To survive, democracy must have support from every American who cherishes it
Just last week, a group of historians warned President Joe Biden that today’s threats to democracy are similar to the pre-Civil War era and the homegrown sympathy for fascism before World War II.
At the height of Chicago’s Democratic Machine, lore had it you could sometimes see four feet behind the curtain of a voting machine — two belong to a voter and two belonging to a Machine cog making sure the citizen voted the right way.
A system like that made a mockery of democracy, and Chicago suffered for it.
Now, anti-democratic forces all around the country are determined to take a page from places and eras where democracy existed in name only. They want to plunge America into a nightmare political system in which the power of individual votes is eroded and popular reforms can’t reliably be enacted through the ballot box.
It’s time for all Americans to stand up for one-person, one vote, while there is still time.
Just last week, a group of historians warned President Joe Biden that today’s threats to democracy are similar to that of the pre-Civil War era, when the nation was in turmoil over slavery, and before World War II, when homegrown sympathy for fascism was rising. As in those earlier times, an alarming number of those on the right now hope to get their anti-democratic way by controlling the electoral machinery or by force, rather than prevailing in the marketplace of ideas through an election.
The research organization V-Dem tells us democracy is in retreat around the world. For the first time in 20 years, the number of non-democratic countries outnumbers democratic nations. It’s a time when America should be a beacon, a showcase for democracy.
Instead, ever-more-efficient gerrymandering; a decline of independent institutions; political campaigns fueled by dark money — itself caused by soaring income inequality and support for overturning fair elections — are threatening America’s democratic experiment.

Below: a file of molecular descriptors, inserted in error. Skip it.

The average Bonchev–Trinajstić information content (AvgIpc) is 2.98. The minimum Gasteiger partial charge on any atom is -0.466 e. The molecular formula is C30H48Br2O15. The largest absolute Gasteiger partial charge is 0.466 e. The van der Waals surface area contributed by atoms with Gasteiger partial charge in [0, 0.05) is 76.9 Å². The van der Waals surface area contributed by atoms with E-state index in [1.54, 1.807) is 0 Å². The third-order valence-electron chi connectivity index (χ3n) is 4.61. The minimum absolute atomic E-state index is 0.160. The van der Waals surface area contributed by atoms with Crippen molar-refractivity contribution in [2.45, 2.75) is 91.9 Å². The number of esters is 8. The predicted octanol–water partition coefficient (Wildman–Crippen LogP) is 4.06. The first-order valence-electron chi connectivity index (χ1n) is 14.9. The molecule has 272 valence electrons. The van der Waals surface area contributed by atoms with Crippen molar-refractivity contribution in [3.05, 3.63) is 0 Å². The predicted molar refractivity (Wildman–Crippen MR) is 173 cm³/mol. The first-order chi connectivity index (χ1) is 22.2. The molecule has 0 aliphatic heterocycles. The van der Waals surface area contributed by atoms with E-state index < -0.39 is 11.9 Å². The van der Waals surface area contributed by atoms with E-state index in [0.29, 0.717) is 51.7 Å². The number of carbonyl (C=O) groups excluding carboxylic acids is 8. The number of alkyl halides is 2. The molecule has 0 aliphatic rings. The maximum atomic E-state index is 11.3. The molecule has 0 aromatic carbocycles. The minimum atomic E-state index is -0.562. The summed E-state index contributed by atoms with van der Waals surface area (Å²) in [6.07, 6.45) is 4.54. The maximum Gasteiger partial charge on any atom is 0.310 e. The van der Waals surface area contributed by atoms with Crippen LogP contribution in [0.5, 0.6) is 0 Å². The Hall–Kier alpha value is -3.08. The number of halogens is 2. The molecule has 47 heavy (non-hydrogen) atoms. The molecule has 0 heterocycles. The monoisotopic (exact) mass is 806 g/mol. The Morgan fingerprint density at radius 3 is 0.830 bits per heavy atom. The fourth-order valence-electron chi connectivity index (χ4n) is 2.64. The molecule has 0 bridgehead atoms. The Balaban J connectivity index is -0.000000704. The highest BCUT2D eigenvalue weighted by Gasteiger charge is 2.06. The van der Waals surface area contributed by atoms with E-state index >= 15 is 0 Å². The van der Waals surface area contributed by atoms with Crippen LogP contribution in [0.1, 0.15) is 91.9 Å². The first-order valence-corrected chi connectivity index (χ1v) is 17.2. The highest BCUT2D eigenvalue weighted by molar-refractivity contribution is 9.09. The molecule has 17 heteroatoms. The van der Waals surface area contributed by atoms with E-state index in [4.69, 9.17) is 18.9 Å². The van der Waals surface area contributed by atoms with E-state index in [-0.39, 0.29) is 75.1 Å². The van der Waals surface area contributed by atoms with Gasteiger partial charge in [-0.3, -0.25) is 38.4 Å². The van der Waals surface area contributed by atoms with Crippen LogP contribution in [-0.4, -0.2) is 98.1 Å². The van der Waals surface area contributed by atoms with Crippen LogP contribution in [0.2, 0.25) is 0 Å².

In competitively contested elections, candidates would be obligated to stand up for America’s historic values to win over voters. But even after the Jan. 6 insurrection, eight U.S. senators and 139 representatives took a stand against the peaceful transition of power by voting to sustain one or both objections to Biden’s victory. Other fellow Republicans continue to cheer those votes.
A system where they can’t lose
Friday’s news that the FBI recovered 11 sets of classified documents in the search of former President Donald Trump’s Mar-a-Lago home might have brought loud condemnations of Trump, even from his loyalists, if they knew they had to appeal to the majority of Americans, who cherish democratic ideals, rather than a fevered base inclined toward authoritarianism.
Four of the sets were marked at the highest security classification. Serious damage could result if those documents got into the wrong hands — possibly putting lives at risk — and it’s unclear so far what Trump was planning to do with the documents. Yet many Trump loyalists remained silent, or made excuses for him, despite the alarming revelations, including the fact that Trump is under investigation for possibly violating the Espionage Act.
Enthusiasm for counter-majoritarianism continues creeping in. Many Republicans don’t want to regroup after an election loss and come up with ideas that resonate with more voters. Instead, they want a system where they can’t lose. Democracy depends on citizens being willing to peacefully accept losses in one election in the hopes they can prevail in the next, but many Republicans no longer want to accept losing.
Election workers have been intimidated and threatened. Ohio Republicans have drawn voting maps that virtually assure them of victory even if they get many fewer votes. Florida’s new lopsided map does so as well. Besides Ohio, Alabama, Georgia and Louisiana have voting maps that judges say are not fair — but those states are using those maps anyway.
Also of concern to voting rights activists: In four states, election deniers have won nominations to posts that would give them control over election machinery. Two sheriff’s organizations have said they will investigate elections, casting a chilling effect.
Yes, democracy in the United States has a checkered past. Women couldn’t vote until 1920. It took the Civil Rights Act of 1964 and the Voting Rights Act of 1965 to unlock the ballot box for African Americans.
But a healthy democracy is our nation’s only hope. The Earth is warming. Gun violence is proliferating. Reproductive rights are targeted in state after state. Health care, education and other important issues are pressing. A shackled democracy cannot fix those problems.
The only answer is to turn out to vote, in every election, with our ideals at the forefront and in large enough numbers to make a difference. Americans should — must — seize that chance.
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